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Sustainability transition requires more engineers, broad expertise and attractive goals

News article

We need more engineers to facilitate the sustainability transition. There is also a need not only for STEM skills, but also many other competencies, such as systems thinking and data expertise. However, as TEK's Graduate Survey reveals, there is a lot of variation in the level of sustainability skills between different fields of education.

The publication event of the Graduate Survey, conducted by the Academic Engineers and Architects in Finland TEK and Finnish universities in the field of technology, centred around the theme of engineering skills in a time of environmental crises.

“For decades, we have known that we must stop climate change, but we have not yet done enough or tackled the issue quickly enough to achieve this goal. We are so accustomed to this slow pace that we suffer from what is the opposite of speed blindness, crawling blindness,” said Advisor on Engineering Sustainability at TEK Jussi-Pekka Teini.

“The change will eventually be so rapid, that it will no doubt surprise even me.”

This is not a new topic for tech professionals. TEK’s Code of Honour (in Finnish), which gathers together key ethical guidelines in the field of technology, was revised as part of TEK’s 100th anniversary almost 30 years ago. The Code of Honour states: “As an expert in technology, I help build roads to the future. I also hold a responsibility to future generations to develop and apply technology. I take sustainability requirements into consideration in my work.”

Professor Arto O. Salonen commended the contents of the Code of Honour. Salonen also asked the audience to imagine what a good world would look like and how we could make this happen.

“Speed on its own is extremely harmful, if we are going in the wrong direction. What if we are doing things that do not take us towards something good? The tough question in society is, indeed, what is this good that we should pursue.”

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Arto O. Salonen
Arto O. Salonen reminded the audience of how difficult it ultimately is to know what is the good that we should pursue.

According to Salonen, work is starting to gain a new meaning in addition to productivity and efficiency. What is becoming important is how work can be used to address social and planetary problems. More and more, we hear people asking questions of how a particular job tries to solve the problems that weaken the outlook for the future. This makes jobs meaningful.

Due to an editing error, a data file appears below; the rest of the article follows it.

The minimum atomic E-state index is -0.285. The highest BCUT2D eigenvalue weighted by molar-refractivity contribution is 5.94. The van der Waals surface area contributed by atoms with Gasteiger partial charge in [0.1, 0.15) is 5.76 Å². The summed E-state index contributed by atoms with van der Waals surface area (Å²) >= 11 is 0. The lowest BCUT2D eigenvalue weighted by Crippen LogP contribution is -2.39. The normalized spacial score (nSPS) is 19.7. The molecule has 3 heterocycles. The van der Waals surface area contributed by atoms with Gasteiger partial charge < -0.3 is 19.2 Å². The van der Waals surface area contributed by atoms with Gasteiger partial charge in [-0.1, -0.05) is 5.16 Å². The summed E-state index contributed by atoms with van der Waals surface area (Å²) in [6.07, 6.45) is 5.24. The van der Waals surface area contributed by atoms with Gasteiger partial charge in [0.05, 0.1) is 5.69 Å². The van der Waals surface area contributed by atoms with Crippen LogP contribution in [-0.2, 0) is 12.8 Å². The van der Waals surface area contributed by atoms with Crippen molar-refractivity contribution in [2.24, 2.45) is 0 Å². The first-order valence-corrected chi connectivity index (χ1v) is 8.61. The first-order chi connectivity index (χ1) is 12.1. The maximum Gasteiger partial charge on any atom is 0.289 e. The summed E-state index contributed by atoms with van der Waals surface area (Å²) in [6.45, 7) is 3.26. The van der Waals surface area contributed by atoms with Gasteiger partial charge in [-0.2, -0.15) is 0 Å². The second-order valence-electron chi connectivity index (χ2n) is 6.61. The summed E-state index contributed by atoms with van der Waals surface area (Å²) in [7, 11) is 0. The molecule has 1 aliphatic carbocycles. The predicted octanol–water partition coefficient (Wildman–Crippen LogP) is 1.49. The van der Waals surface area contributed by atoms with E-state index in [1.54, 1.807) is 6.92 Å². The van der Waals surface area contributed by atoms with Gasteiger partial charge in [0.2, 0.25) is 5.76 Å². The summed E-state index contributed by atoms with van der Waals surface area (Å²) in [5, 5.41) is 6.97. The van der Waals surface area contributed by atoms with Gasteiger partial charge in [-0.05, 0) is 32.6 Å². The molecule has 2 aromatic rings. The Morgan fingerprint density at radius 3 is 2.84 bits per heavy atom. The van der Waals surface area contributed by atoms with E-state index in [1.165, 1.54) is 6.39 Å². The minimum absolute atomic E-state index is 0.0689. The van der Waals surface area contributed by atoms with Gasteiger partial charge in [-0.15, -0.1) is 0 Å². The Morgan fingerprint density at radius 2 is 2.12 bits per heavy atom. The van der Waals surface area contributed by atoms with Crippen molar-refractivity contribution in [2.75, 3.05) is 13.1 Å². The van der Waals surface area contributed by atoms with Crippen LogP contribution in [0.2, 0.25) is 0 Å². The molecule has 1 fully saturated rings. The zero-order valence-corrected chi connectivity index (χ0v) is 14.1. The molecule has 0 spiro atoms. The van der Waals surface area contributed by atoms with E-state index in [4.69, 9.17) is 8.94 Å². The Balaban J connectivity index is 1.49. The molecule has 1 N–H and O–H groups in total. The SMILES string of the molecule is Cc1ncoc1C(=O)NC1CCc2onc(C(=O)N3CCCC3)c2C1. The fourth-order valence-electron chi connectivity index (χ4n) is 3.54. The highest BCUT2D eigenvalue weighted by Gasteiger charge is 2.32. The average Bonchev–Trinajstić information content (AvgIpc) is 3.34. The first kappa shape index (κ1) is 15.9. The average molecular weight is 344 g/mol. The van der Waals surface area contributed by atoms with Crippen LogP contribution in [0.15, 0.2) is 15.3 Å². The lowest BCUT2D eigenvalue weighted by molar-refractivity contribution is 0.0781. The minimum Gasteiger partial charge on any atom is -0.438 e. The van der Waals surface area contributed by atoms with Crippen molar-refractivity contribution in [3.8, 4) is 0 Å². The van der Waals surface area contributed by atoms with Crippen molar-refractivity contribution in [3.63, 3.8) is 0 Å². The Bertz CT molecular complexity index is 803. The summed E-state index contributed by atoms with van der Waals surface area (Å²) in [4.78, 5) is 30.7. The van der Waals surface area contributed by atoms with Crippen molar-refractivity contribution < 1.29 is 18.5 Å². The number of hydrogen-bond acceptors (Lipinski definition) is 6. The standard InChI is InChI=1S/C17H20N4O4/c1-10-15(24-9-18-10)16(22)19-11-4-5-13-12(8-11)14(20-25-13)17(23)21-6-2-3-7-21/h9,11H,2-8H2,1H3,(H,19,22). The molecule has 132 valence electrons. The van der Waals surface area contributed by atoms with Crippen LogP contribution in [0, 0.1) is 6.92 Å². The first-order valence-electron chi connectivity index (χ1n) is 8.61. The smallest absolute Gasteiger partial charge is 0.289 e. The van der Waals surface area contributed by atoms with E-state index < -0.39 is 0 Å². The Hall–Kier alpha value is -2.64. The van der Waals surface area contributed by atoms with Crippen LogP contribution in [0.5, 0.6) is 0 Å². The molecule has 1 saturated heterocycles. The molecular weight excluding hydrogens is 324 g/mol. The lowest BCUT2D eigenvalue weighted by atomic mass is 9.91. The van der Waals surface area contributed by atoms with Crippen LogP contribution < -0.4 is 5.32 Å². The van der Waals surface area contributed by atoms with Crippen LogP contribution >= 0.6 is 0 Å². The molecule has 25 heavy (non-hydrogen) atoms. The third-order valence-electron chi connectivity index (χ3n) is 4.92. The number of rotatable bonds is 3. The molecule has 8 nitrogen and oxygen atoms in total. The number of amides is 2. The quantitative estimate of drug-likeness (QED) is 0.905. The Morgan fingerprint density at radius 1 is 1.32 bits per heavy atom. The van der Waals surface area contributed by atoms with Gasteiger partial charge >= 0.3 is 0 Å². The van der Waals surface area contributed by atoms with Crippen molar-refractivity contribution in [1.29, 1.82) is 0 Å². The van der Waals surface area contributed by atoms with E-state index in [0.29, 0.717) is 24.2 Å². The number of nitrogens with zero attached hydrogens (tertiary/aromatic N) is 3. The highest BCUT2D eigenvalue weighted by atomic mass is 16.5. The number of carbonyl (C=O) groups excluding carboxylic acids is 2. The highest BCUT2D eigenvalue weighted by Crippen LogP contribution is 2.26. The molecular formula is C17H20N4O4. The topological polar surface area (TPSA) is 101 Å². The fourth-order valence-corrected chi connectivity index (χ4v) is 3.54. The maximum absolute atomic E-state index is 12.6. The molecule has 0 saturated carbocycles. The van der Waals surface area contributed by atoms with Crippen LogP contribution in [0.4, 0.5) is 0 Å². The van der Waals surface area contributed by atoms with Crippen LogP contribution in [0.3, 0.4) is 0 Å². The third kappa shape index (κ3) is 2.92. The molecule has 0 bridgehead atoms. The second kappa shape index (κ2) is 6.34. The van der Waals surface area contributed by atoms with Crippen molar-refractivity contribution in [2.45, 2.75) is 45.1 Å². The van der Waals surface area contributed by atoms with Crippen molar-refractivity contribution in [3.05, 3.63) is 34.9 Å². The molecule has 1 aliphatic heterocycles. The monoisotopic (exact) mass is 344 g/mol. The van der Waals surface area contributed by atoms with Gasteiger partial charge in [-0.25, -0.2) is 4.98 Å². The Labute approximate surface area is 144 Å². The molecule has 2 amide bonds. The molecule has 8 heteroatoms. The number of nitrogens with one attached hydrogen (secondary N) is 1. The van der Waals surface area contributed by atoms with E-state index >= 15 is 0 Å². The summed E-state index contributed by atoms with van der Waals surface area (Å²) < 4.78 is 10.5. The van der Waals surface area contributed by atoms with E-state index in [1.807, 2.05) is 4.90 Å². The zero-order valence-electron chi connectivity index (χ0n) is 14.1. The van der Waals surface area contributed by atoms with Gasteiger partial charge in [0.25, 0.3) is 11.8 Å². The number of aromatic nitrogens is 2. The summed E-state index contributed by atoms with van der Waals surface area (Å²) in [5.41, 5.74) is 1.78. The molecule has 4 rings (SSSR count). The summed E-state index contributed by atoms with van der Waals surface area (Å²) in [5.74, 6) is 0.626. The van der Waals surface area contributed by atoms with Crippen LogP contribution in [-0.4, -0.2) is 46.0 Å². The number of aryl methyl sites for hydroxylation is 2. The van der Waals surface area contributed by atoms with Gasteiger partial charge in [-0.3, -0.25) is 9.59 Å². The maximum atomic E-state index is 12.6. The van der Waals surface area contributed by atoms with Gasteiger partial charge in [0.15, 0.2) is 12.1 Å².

“We have noble goals that are worth pursuing, even if it isn’t clear whether we will ever reach them,” said Salonen.

Science, Salonen believes, is the best way of explaining and understanding the world and reality, but it needs to be accompanied by art, which questions and presents idealistic views. We need this in order to have attractive goals to pursue.

“We need coders, but above all, we need people who tell us what kind of world we should be building with code,” said Salonen.

We need a broad set of skills and more engineers

So, what skills do engineers need to make environmental goals achievable? This question was addressed in his presentation by TEK’s Advisor on Engineering Sustainability Jussi-Pekka Teini, referring particularly to two different reports on the topic: The Effects of the Green Transition to the Employment and Educational Requirements of Engineers in Finland by Engineers Finland and Towards A Circular Economy by the Association of Nordic Engineers.

“There is still a need for so-called hard engineering skills, that is, STEM skills. In fact, the growing complexity of issues further increases the importance of mathematical skills. But many other skills are also required, such as systems thinking, digitalization and data skills, communication skills, interdisciplinarity and the ability to update your knowledge,” says Teini.

“The quantitative need for engineering skills is also growing, as shown by all reports. To meet this need, we would have to produce about 1.5 times more graduates, but there are plenty of other options as well, such as higher student intake, improving completion rates, attracting international talent and continuing education,” says Teini.

Level of sustainability skills varies between fields of education

TEK’s Analyst Arttu Piri described the results of the latest TEK Graduate Survey 2022 and what they tell us about the current level of sustainability skills among graduates in technology. The annual survey conducted by TEK and Finnish universities in the field of technology examines the employment situation of recent graduates and their thoughts about their studies. In 2022, about 3 000 students with a master’s degree in technology or architecture graduated in Finland, and 61 percent of them answered the survey.